Mateo Sabog

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Mateo Sabog
Born 1923
Hawaii
Died March Expression error: Unrecognized punctuation character "{"., 2007(2007-03-{{{3}}}) (aged Expression error: Unexpected < operator.Expression error: Unrecognized punctuation character "{".Expression error: Unrecognized punctuation character "{".)Expression error: Unexpected > operator.
Hawaii
Nationality USA
Occupation soldier
Known for Was listed as Missing in Action, for over twenty years[1]

Mateo Sabog was a soldier in the United States Army who was listed as Missing In Action after service in Vietnam, during the War in Vietnam.[1][2]

Sabog was born in Hawaii.[2] He enlisted in the Army in 1945, and his last assignment was as a logistics sergeant with the 507th Transportation Group at Binh Dinh, South Vietnam. When his hitch was up he was to travel to Fort Bragg, North Carolina to serve with the Headquarters Company, 12th Transportation Group. His whereabouts from February 1970, to February 1996 are not known with certainty. There is no record of his arrival back in the United States.

Due to an "administrative glitch" Sabog's loss was not noticed by the Army.[2] His loss was only noticed when his family contacted the Army, in 1973.[3] In 1974 he was listed as a deserter. At the time of his disappearance Sabog had served in the Army for 24 years - his entire adult life.

Sabog's brother wrote to President Jimmy Carter, protesting the listing of Sabog as a deserter.[3] Subsequently a panel of Army and FBI investigators looked into his file and concluded it was very unlikely a soldier with a good record of 24 years of service, who was eligible for retirement, and was headed back to the United States would desert, when he could easily just retire, and his status was changed to Missing In Action.[2]

By 1993, Vietnam had been cooperating with the USA, for years, to try to identify and repatriate remain of those listed as MIA, and remains believed to be Sabog's had been repatriated.[2] In 1996 the Army was in the process of trying to confirm those were Sabog's remains when an elderly man applied for Veteran's Benefits, using Sabog's name and Army ID number.

Sabog could not give an account for the years since his disappearance.[2] Authorities determined that he had lived in Rossville, Georgia, where he went by the name Bobby Fernandez, for the previous ten years, where he had been working as a live-in caregiver for an elderly woman. He had gone to the local Police in 1993, with a concern he was an AWOL GI, named Mateo Sabog, but the Police check with Washington suggested this wasn't possible as Army records showed Sabog was deceased.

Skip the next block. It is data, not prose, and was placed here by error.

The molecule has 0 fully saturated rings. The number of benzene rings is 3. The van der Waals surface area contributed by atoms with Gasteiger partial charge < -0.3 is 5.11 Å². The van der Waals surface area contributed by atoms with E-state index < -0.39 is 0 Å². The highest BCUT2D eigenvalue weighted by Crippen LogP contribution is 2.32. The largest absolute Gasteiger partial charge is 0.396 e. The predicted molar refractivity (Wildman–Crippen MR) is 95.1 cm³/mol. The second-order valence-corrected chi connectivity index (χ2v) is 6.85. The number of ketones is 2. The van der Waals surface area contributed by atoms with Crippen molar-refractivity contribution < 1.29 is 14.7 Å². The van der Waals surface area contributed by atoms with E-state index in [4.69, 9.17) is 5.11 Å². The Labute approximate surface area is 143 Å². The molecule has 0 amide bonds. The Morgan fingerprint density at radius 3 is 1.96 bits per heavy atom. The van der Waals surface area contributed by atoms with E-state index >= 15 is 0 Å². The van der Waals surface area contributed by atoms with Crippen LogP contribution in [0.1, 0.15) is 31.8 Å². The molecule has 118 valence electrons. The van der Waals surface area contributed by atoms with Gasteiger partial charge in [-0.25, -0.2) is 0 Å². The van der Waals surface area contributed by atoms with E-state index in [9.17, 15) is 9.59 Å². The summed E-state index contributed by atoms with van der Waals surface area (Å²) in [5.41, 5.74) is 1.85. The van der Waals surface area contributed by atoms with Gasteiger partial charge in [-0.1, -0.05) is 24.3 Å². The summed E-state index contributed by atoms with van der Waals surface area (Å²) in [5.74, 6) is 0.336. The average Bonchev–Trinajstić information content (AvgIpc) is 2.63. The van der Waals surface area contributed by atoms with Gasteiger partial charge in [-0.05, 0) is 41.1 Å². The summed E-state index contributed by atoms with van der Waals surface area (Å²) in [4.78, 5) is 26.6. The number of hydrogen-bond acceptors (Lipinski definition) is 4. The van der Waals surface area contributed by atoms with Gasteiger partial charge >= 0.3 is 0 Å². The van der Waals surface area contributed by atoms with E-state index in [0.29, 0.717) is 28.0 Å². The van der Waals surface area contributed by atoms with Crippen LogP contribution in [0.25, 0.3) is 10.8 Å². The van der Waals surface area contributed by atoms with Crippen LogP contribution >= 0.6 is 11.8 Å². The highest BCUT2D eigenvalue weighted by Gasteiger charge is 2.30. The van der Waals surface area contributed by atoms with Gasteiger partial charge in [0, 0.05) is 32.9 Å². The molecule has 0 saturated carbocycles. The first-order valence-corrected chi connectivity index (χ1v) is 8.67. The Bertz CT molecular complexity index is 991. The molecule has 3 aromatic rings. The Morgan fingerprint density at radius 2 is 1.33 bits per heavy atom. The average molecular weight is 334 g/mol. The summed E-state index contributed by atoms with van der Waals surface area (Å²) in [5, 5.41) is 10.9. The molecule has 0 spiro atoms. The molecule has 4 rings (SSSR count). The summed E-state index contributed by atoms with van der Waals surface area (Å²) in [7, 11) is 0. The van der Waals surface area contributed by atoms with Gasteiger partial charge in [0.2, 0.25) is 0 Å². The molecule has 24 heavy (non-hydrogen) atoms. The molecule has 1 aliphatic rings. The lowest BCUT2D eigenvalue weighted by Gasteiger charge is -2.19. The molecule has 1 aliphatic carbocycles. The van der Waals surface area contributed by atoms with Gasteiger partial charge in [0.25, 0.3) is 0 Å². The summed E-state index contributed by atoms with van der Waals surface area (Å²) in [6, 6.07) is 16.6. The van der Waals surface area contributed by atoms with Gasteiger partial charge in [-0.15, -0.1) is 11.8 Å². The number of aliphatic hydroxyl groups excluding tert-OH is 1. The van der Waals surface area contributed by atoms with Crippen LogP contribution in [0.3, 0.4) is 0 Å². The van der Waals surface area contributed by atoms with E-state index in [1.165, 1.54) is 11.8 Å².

Sabog's fingerprints matched those in his Army file. He was briefly re-enlisted, and sent to the Eisenhower Army Medical Center, Fort Gordon, Georgia, for a complete check-up, and then given an honorable discharge.[2] After his discharge Sabog returned to Hawaii, where he lived on his Army pension, near his family, until his death in 2007.

References

  1. 1.0 1.1 Bill Kirby (2019-05-26). "Missing and memorialized, a Vietnam veteran was found". Augusta Chronicle. https://www.augustachronicle.com/news/20190526/missing-and-memorialized-vietnam-veteran-was-found. Retrieved 2020-01-25. "Three years after his name was placed on the memorial, the frail 73-year-old sat in Fort Gordon’s Eisenhower Army Medical Center struggling to tell both the Army and his family what he had been doing the past 26 years." 
  2. 2.0 2.1 2.2 2.3 2.4 2.5 2.6 "SABOG, MATEO". Task Force Omega. http://www.taskforceomegainc.org/s248.html. Retrieved 2020-01-24. 
  3. 3.0 3.1 Bradley Graham (1996-03-09). "Missing Vietnam veteran resurfaces". Washington Post. Archived from the original on 2019-05-09. https://web.archive.org/web/20190509114819/https://www.washingtonpost.com/archive/politics/1996/03/09/missing-vietnam-veteran-resurfaces/e852026c-2c14-4638-98da-b4c5f354a32a/. Retrieved 2020-01-24. "'We're welcoming him back as a long lost soldier who has returned,' said Lt. Col. Bill Harkey, an Army spokesman. In fact, Army offices were abuzz yesterday with word of Sabog's remarkable reappearance, as more than one official remarked in interviews that the story had the makings of a made-for-TV movie."